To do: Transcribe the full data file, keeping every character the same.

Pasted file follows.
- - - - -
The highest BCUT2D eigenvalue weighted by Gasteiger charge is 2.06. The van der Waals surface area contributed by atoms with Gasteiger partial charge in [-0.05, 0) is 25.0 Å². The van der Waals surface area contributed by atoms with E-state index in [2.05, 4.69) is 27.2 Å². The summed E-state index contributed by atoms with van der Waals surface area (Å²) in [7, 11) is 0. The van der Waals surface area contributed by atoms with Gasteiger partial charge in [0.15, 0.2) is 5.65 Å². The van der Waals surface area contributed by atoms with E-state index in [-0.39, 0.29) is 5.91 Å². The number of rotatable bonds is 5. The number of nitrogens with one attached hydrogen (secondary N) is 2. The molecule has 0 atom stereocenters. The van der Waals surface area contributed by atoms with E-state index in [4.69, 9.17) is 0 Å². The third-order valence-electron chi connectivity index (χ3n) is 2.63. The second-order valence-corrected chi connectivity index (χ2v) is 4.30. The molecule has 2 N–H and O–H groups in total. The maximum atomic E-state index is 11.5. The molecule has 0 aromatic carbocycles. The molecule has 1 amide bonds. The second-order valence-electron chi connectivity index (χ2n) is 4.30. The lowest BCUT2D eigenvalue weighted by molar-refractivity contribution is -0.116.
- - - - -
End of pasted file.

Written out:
The highest BCUT2D eigenvalue weighted by Gasteiger charge is 2.06. The van der Waals surface area contributed by atoms with Gasteiger partial charge in [-0.05, 0) is 25.0 Å². The van der Waals surface area contributed by atoms with E-state index in [2.05, 4.69) is 27.2 Å². The summed E-state index contributed by atoms with van der Waals surface area (Å²) in [7, 11) is 0. The van der Waals surface area contributed by atoms with Gasteiger partial charge in [0.15, 0.2) is 5.65 Å². The van der Waals surface area contributed by atoms with E-state index in [-0.39, 0.29) is 5.91 Å². The number of rotatable bonds is 5. The number of nitrogens with one attached hydrogen (secondary N) is 2. The molecule has 0 atom stereocenters. The van der Waals surface area contributed by atoms with E-state index in [4.69, 9.17) is 0 Å². The third-order valence-electron chi connectivity index (χ3n) is 2.63. The second-order valence-corrected chi connectivity index (χ2v) is 4.30. The molecule has 2 N–H and O–H groups in total. The maximum atomic E-state index is 11.5. The molecule has 0 aromatic carbocycles. The molecule has 1 amide bonds. The second-order valence-electron chi connectivity index (χ2n) is 4.30. The lowest BCUT2D eigenvalue weighted by molar-refractivity contribution is -0.116.